The Maoist ambition appears to be a sustained and speedy growth along the lines of China - but they will be starting from a far less favourable socio-economic base, in far less favourable conditions as a global recession begins to bite. The best that the Maoist state can probably hope for - at least in the short-term - is to be used as another out-sourcing area where cheap unskilled labour is exploited by its larger industrial neighbours. But that is quite enough to enrich the new ruling elite. And if, after a few years of discovering that the new whip hurts as much as the old whip, the Nepalese poor then become disillusioned with their Maoist masters and look like voting them out of power; we may then find the Maoists announcing that their industrial development has finally 'abolished feudalism' and completed the 'bourgeois-democratic revolution'. Therefore parliamentary democracy will have become obsolete and it will be time for the 'dictatorship of the proletariat' in the form of an indefinite one-party Maoist state.

Posted By

Red Marriott
Apr 17 2008 23:40

Share

Attached files

Comments

Red Marriott
Jun 4 2008 23:43

No one is afraid of counter-opinion, but neither should unlimited space be given to uninspired dogmatism. More than enough space has been given here to those supporters and apologists for Maoism. No facts have been deleted that disprove any of the criticisms in the several articles I've written. All that was deleted was another repetitive rant. Maoism is another form of management of class society, not the abolition of class society nor a road leading to it. This site is about views that are alternative to that retarded vision. If you want to defend Maoism then go start a thread on the forums. This space is for comments on the actual content of the articles, not the mere defending of retarded/long discredited state capitalist political dogmas.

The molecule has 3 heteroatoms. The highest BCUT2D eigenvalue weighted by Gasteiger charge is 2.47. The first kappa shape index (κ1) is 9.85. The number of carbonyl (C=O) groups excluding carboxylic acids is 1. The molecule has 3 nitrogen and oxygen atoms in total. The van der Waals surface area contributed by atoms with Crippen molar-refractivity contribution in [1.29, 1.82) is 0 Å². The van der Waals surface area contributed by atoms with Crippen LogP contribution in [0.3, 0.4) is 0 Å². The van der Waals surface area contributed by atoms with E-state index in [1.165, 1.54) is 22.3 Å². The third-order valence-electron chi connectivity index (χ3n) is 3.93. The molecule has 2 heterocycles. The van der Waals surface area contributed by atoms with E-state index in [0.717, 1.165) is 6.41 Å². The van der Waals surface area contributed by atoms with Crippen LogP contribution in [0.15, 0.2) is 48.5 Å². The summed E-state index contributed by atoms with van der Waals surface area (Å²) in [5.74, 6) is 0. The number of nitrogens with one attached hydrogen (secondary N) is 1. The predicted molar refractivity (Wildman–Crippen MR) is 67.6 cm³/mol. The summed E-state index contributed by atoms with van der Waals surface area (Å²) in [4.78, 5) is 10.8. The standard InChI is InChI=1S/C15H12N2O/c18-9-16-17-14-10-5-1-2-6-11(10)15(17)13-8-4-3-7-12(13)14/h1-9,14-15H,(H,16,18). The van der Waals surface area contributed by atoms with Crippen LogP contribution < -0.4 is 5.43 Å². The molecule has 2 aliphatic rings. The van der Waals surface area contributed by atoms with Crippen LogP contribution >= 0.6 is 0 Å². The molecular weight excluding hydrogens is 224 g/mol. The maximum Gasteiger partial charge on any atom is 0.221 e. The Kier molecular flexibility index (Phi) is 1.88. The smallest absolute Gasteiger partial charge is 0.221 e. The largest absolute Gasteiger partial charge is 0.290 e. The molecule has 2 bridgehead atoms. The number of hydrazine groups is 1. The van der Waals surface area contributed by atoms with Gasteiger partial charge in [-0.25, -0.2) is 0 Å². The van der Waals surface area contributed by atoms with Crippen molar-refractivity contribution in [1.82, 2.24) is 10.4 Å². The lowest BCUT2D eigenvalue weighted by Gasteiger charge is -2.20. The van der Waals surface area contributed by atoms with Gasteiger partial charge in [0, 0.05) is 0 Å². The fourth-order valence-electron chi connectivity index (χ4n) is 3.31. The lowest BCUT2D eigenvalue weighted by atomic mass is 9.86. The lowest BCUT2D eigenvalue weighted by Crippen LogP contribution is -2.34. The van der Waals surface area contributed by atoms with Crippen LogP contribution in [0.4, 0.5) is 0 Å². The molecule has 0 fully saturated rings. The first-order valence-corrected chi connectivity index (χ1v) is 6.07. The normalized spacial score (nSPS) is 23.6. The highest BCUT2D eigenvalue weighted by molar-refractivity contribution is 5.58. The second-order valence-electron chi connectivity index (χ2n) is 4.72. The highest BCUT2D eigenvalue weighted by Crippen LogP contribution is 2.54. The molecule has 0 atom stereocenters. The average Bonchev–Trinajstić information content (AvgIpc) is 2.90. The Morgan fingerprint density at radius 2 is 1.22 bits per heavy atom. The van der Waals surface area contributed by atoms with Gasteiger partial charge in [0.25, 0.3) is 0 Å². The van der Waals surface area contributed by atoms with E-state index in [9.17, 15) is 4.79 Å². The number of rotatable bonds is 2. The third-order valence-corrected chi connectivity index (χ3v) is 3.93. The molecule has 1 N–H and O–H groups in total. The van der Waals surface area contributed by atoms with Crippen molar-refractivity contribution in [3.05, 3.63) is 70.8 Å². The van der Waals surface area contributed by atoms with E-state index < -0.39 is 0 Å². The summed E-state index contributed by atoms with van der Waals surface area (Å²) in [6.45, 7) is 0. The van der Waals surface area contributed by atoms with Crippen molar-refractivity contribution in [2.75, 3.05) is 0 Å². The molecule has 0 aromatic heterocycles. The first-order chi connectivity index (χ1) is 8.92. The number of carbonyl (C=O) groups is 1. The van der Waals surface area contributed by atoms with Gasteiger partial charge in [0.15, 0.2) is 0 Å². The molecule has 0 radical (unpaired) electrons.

The pro-Maoist criticisms haven't actually refuted a single fact of what I said, only stated the predictable pro-Maoist line. This article shows how integrated into the capitalist ruling class the Maoists are; and ruling classes are exploiters of poorer classes - workers and peasants etc. Capitalist development is capitalist exploitation in motion, however some Leninist/Stalinist/Maoist hacks try to justify it.

As for the undoubted horrors of Stalinism and Maoism you attempt to gloss over; there are many accounts from gulag survivors who will tell you that some improvements in literacy and healthcare for the civilian population are definitely not adequate compensation for the totalitarian repression they and millions of others suffered.

OliverTwister
Jun 4 2008 23:59
Quote:
unquestioningly deny any sort of positive achievements or anything good came out of these experiences or that we could possibly learn anything from them

The only worthwhile justification that stalinists offered at the time (the 1930s) or since is that tough measures were necessary to be able to stand up to Hitler and world imperialism.

But if that were really the case, why did Stalin shoot Tukhachevsky?

For that matter even if one thought there was something of value to learn from Bolshevism (I generally don't), it's pretty simple to see that Stalinism was the negation (and supercession) of Bolshevism - of the 110 Central Committee members at the time of the October Revolution, 105 were killed in the Moscow Trials.